I don't want to have to carry a water bottle, little things like that tend to put me off quite a lot. Looks like I'll have to add drinking practice in if I start going any further! Thanks for the tips.
08/05/2007 at 13:24
If you can manage to pour a little water under your tounge, you can then release it into your mouth when you are ready to swallow (i.e. in between breaths).

Otherwise, learning to absorb water through your nose would be a good trick! :o)
08/05/2007 at 13:27
you should not be taking on water during a 10K, unless it is a searingly hot day and you need to splash it on your head.

It takes 90 minutes, I seem to remember for water you have drunk to actually be available as sweat etc.

You need to drink *before* the race.
cougie    pirate
08/05/2007 at 13:36
I'd not bother in a 10k really, and only in a half it was hot.

If i need to take some water though and its in cups - walk thru the aid station and drink calmly. I've learned its quicker to do that than choke yourself on the water and lose more time that way.

A squeezable bottle can work too - so you jet the water into your mouth rather than suck it. Cant see the straw being useful if you wanna breathe too ?
08/05/2007 at 14:58
I only drink on very hot days at 10k races - usually dehydration isn't a problem for the time and distance.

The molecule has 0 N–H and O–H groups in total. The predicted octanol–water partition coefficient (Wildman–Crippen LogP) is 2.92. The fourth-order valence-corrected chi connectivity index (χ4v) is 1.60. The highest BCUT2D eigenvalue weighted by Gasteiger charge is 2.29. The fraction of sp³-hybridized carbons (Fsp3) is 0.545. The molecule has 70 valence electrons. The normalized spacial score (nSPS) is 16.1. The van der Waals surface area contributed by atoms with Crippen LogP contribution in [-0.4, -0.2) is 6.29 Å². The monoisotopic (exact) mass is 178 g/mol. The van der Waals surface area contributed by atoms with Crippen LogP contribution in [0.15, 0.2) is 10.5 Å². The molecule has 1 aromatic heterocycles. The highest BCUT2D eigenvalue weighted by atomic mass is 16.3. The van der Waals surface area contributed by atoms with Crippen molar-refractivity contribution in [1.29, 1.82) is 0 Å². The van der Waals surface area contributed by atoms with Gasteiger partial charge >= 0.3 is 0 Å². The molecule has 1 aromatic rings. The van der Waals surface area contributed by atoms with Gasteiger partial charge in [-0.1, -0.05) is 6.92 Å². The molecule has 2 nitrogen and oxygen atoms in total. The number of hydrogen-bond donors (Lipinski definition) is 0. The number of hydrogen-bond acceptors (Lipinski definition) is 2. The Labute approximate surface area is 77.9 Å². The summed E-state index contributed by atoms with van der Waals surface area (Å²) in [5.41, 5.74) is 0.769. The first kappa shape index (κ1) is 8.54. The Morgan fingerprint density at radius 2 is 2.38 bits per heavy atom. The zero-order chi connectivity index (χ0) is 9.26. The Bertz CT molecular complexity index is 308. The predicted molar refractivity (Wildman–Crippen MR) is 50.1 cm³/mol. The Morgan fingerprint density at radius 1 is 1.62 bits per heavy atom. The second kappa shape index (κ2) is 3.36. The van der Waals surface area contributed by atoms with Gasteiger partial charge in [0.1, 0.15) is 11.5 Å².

I once inhaled (by accident, not co-ordinating breathing and swallowing) a whole cup of water at a water station in a 10k - and lost a minute coughing my lungs up aferwards.

Not recommended :(
08/05/2007 at 15:16
I just bought a 2 litre water bag which is worn either around the waist or across the back, and comes with a drinking tube. I haven't received it yet but the concept seems sound - carry the water with you (2 litres isnt much) and drink as necessary using a handy straw, no fear of water shortages or need to wait for water stations. Anyone else used these?
08/05/2007 at 15:22
helenliz, you may find it easier in a race when there are bottles at the water stations. They are a lot easier to drink from without getting soaked ;o)
08/05/2007 at 16:18

i also dont like carrying water, so on a long run i will set out plastic cups of water just outside the house front door and then do laps. It msut look odd to see me running up to the house, drinking some water and then running away, but i don't care, its better than carrying water.

alternatively carry money and buy some water on route.
08/05/2007 at 16:22
I get a dry mouth due to 'mouth breathing' and carry water to help this even on short runs. I do wonder if some of this not being able to rn with a dry mouth is psychological. I carry a middle sized donot.
08/05/2007 at 16:23
to clarify a donot is a donut bottle.
cougie    pirate
08/05/2007 at 16:32
2 litres is 2 kilos to carry.

I've used the backpacks for 20 mile training runs in the summer, but its a bit unnecessary for races in the UK normally.
08/05/2007 at 16:54
Worth bearing in mind that the guy who died at FLM suffered from hyponotraemia or whatever you call it.

He'd taken on too much water, essentially.
I think people get too het up about taking on water.

I've gone through plenty of halves without taking on a drop of water.
cougie    pirate
08/05/2007 at 16:56
I agree !